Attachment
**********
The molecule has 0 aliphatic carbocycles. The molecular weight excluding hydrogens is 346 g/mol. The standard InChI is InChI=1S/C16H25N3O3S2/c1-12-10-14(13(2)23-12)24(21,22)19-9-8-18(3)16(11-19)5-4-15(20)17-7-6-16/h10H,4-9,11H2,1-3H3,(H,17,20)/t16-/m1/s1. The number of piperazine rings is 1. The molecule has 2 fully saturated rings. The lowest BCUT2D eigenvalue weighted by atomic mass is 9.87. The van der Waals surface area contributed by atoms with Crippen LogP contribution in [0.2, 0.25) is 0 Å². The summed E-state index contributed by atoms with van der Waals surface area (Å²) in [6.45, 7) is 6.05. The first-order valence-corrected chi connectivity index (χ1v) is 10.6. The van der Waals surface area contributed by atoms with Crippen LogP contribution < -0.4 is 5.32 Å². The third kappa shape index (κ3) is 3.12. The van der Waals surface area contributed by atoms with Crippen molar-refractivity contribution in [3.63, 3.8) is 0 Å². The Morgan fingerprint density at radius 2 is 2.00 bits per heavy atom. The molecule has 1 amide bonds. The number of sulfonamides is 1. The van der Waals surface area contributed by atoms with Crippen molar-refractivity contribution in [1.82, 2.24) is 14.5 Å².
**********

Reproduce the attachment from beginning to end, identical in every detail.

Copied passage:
The molecule has 0 aliphatic carbocycles. The molecular weight excluding hydrogens is 346 g/mol. The standard InChI is InChI=1S/C16H25N3O3S2/c1-12-10-14(13(2)23-12)24(21,22)19-9-8-18(3)16(11-19)5-4-15(20)17-7-6-16/h10H,4-9,11H2,1-3H3,(H,17,20)/t16-/m1/s1. The number of piperazine rings is 1. The molecule has 2 fully saturated rings. The lowest BCUT2D eigenvalue weighted by atomic mass is 9.87. The van der Waals surface area contributed by atoms with Crippen LogP contribution in [0.2, 0.25) is 0 Å². The summed E-state index contributed by atoms with van der Waals surface area (Å²) in [6.45, 7) is 6.05. The first-order valence-corrected chi connectivity index (χ1v) is 10.6. The van der Waals surface area contributed by atoms with Crippen LogP contribution < -0.4 is 5.32 Å². The third kappa shape index (κ3) is 3.12. The van der Waals surface area contributed by atoms with Crippen molar-refractivity contribution in [3.63, 3.8) is 0 Å². The Morgan fingerprint density at radius 2 is 2.00 bits per heavy atom. The molecule has 1 amide bonds. The number of sulfonamides is 1. The van der Waals surface area contributed by atoms with Crippen molar-refractivity contribution in [1.82, 2.24) is 14.5 Å².